It takes a bit of time but is well worth the effort to settle in on Nantucket Island, just off Cape Cod and accessible only by ferry or plane. Miles of undisturbed beach are breathtaking. It's also an island with a split personality: The harbor end is filled with boats, charming shops and tourists; away from town are lovely inns on remote spots, where the beaches offer privacy, tranquillity and exquisite, silent stretches of shore.
Chatham is an upscale Cape Cod town that is three-quarters surrounded by water. Residents and visitors enjoy Chatham Light, a lovely, small cove beach. On a high bluff above the beach, there's a wonderful view of the Atlantic. Yachts and other vessels glide through the gentle waters here.
At the Chatham Fish Pier, fishing fleets bring in the day's catch, and there's an observation deck that provides tourists and camera buffs with a ringside seat. Mommy Island is a sandbar that stretches 10 miles south into the sea. Once the haunt of beach pirates, the island still has shipwrecks on the shore.
Ogunquit has been called "the most attractive, well-mannered, quietest and least pretentious" seaside community in New England. A 3-mile sandy beach stretches northward along a picturesque rocky shore. Originally famous as a fishing village, there is still great tuna fishing here. A shore road leads to Bald Head Cliff, 100 feet high, that extends 300 feet into the ocean. As the sea pounds against the cliff, sprays of more than 100 feet soar into the air.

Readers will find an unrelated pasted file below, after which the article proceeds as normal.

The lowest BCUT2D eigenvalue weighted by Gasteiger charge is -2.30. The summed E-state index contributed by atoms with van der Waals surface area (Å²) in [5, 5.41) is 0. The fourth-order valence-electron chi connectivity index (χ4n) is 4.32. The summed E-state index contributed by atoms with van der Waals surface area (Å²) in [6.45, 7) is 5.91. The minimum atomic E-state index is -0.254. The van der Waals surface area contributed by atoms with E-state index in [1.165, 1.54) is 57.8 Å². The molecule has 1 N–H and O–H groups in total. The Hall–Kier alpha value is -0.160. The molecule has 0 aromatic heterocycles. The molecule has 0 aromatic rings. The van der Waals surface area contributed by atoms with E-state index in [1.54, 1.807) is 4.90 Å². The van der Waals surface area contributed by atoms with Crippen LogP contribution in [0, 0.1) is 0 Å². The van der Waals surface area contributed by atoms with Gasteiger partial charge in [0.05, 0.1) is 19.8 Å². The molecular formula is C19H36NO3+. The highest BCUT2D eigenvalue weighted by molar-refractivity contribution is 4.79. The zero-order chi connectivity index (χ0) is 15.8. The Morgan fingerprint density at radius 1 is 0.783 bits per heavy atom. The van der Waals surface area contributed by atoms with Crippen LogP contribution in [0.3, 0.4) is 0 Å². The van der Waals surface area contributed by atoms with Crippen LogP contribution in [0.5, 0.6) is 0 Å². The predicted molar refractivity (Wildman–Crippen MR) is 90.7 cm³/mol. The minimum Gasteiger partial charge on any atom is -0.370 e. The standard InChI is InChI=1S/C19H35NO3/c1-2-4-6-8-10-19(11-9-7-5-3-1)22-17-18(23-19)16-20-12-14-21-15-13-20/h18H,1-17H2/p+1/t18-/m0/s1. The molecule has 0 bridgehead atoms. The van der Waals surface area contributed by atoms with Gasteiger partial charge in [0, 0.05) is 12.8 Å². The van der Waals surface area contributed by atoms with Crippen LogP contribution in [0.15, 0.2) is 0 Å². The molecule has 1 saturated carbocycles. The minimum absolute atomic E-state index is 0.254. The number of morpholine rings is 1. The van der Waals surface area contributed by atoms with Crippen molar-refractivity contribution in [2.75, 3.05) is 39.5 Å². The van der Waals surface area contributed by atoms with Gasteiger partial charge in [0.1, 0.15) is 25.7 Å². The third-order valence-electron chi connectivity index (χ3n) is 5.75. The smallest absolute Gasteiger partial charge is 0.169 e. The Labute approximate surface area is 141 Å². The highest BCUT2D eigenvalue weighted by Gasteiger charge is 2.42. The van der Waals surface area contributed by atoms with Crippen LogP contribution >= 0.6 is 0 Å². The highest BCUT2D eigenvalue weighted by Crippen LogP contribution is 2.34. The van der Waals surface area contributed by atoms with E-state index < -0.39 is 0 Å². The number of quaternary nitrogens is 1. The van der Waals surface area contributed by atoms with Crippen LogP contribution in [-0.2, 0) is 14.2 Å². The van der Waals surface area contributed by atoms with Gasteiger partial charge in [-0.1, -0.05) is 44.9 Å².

Marginal Way is a most beautiful and unusual walk along cliffs overlooking the ocean with tide pools at the water's edge. Old Orchard Beach, 12 miles south of Portland, has a 7-mile-long beach that stretches from 400 to 700 feet wide. An amusement center and pier thrives from morning till night with rides and games.
There are very few beaches along the Granite State's coastline, but Hampton Beach attracts the young and the restless like a magnet. There's a 5-mile sandy beach along the ocean that is people-to-people all summer. An amusement park has the usual games. Bathhouses are available, and charter boats are for hire at several piers. Band concerts are held on the beach Sundays through Thursdays from late June through Labor Day.
For a calmer setting, try Rye and Rye Beach with 8 miles of seashore, a boat ramp, a commercial wharf and saltwater fishing from a jetty.
A marvelous 28-mile stretch of fine, sandy beach attracts hordes of visitors to popular Virginia Beach, so be aware that it's a bustling scene -- on the beach and on the boardwalk. And it's fun to get there if you use the Chesapeake Bay Bridge-Tunnel, a 17-mile drive over four man-made islands, through 2-mile-long tunnels and over two bridges and more than 12 miles of trestled roadway right over the water.